An attack during the attack: An Asian American in Israel and his view on the Gaza war
In my California, home of the severe drought, I grew up listening to the Beach Boys and the dream of an “endless summer.”
I can’t imagine this summer in Israel and Gaza, home of what appears to be the “endless war.”
Actually, thanks to the media reports, I don’t have to imagine the war. I see it played out on the news, where the real “negotiations” seem to be taking place. Hamas’ rockets into Israel; Israel’s massive counterattack in populated areas, including schools.
Was it all about the missing teens, Hamas’ launchers and its tunnels of war?
Everyone seems to have a cover story to justify the violence meted out.
At this point, the score is not good. More than 1,900 Palestinians, the majority civilians, are dead. Israel claims 67 casualties. It’s enough to keep the politicians addicted to war entrenched in their positions. But even one death has been too many.
As I write, we are in the tail end of a cease-fire and at the beginning of some preliminary discussions. I hope we go further down that peaceful path.
But at this juncture, there doesn’t seem to be light at the end of that tunnel.
Not yet, at least.
When the current iteration of tumult over Israel and Gaza began, I contacted an old friend of mine, an Asian American and a former partner with a major law firm. He married his college sweetheart, an Israeli, and has relocated permanently to Israel to be with her family.
The harassment of Hamas, and Israel’s massive counterattack, coincided with an attack of his own–on his heart, what my friend described as a “mild myocardial infarction.”
He e-mailed me:
It was an existential moment. And I’m in good shape, but apparently not so in the wiring. So I hope you guys in the States are seeing what drecks of humanity Hamas is. I know that Israel takes a beating from the lib/leftist/Jon Stewart crowd. But if they even half approached the facts with some measure of objectivity, they would see that Hamas has to be taken out. Otherwise, life beats on.
Even though I didn’t expect to hear a few verses of Pete Seeger from my friend, his hard line was still a surprise.
Whatever Netanyahu was doing in Israel to whip up support for his actions seemed to be working on the country.
My friend’s e-mail continued:
The public is solidly behind Bibi Netanyahu. Kerry is being mocked mercilessly. Ha’Aretz, the leading leftist newspaper, came out solidly against Kerry and Obama. Obama is seen as naive and ineffectual – ask yourself this: has he had any major foreign policy victories that you can remember?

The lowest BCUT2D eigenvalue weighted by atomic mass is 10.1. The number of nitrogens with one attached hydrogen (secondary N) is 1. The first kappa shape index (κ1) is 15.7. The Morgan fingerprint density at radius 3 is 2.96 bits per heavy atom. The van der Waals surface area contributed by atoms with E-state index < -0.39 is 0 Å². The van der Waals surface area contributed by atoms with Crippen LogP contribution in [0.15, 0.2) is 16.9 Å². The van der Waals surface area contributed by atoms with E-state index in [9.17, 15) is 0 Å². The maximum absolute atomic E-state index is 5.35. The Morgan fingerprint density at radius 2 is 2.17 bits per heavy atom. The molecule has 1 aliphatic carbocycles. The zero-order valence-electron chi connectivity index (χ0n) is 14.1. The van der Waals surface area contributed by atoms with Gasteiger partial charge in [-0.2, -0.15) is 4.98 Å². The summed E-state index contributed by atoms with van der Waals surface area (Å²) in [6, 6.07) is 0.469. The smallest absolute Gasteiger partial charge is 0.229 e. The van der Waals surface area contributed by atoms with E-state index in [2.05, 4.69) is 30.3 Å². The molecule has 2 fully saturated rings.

Little by little, Hamas’s luster is wearing off. They are terrorists, out for themselves and not the people who they sacrifice all too easily. Bombs in UNRHWA schools, mosques, private homes, hospitals?
What has been illuminating to me is the myopic, double standard of a large part of the “liberal” world: They complain of the disproportionality of Israel’s actions in Gaza where a relatively few (1300) have been killed in 3 weeks and then forget completely about the carnage in Syria, Iraq, etc. It seems that the reaction to Jews/Israel define people’s perspectives. I’m heartened by the 57% of the US that supports Israel’s right to defend themselves against the rockets and the tunnels. The average American instinctively knows that Israel is fighting a frontline war for shared democratic principles with the US.
When the first cease-fire was announced and then broken almost as soon as it began, my friend was not optimistic and predicted what would happen.
I doubt whether the cease-fire will hold. Hamas will throw up some rockets. The most that Kerry can do with it is to use the lull for humanitarian purposes – resupplying schools with food, water.
He was right.
My friend’s view of the future:
Hamas will hold out until at least the 34th day. Why? Because it will be one day longer than the 2006 Lebanon War. Hamas wants to declare that it outlasted the Israelis and fought longer than Hezbollah. There may well be an eventual two-state solution. But it won’t depend on what happens to Gaza. Hamas can’t be part of the equation. Kerry is like a bumble bee, buzzing here and there hoping to fertilize some developments. But until the parties decide they need a solution, he is irrelevant.
I hope he’s wrong.
In the meantime, the war has become a kind of litmus test among friends. My pro-Israel friends have become even more hawkish. Some make sense. Other friends remind me that the Palestinians are also, by continent, an Asian people, being oppressed and bullied.
Where do you stand?
I’ve found it isn’t really whether one is pro-Israel or pro-Palestinian. Nor is it about who is oppressing whom, though the fact is, despite Israel’s withdrawal from Gaza in 2005, a blockaded Gaza with border restrictions essentially remains “occupied.”
It’s not even whether one is conservative or liberal.
It’s really just about hawks vs. doves.
And so far the hawks are winning.
When President Obama said this week that he had “no sympathy for Hamas, but sympathy for the ordinary people of Gaza,” it was a newsworthy statement. After weeks of unquestioned support for Israel, both rhetorically and financially, he began to show an important recognition of the humanity of the Palestinians.
This week, Obama also spoke of “formulas” that are available to reach that goal of a two-state solution.
“But they’re going to require risks on the part of political leaders,” the president said. “They’re going to require a slow rebuilding of trust in the aftermath of the violence we have seen.”
The leaders of both sides aren’t used to taking risks for peace. Both sides preferred the violence to restock the hate that fuels the endless war.
In the Middle East, all the players seem inclined toward the “long game.” It may mean the best we can hope for is to manage the hate and intolerance, and simply trust that “this too shall pass.”
I’d rather they give peace a real chance.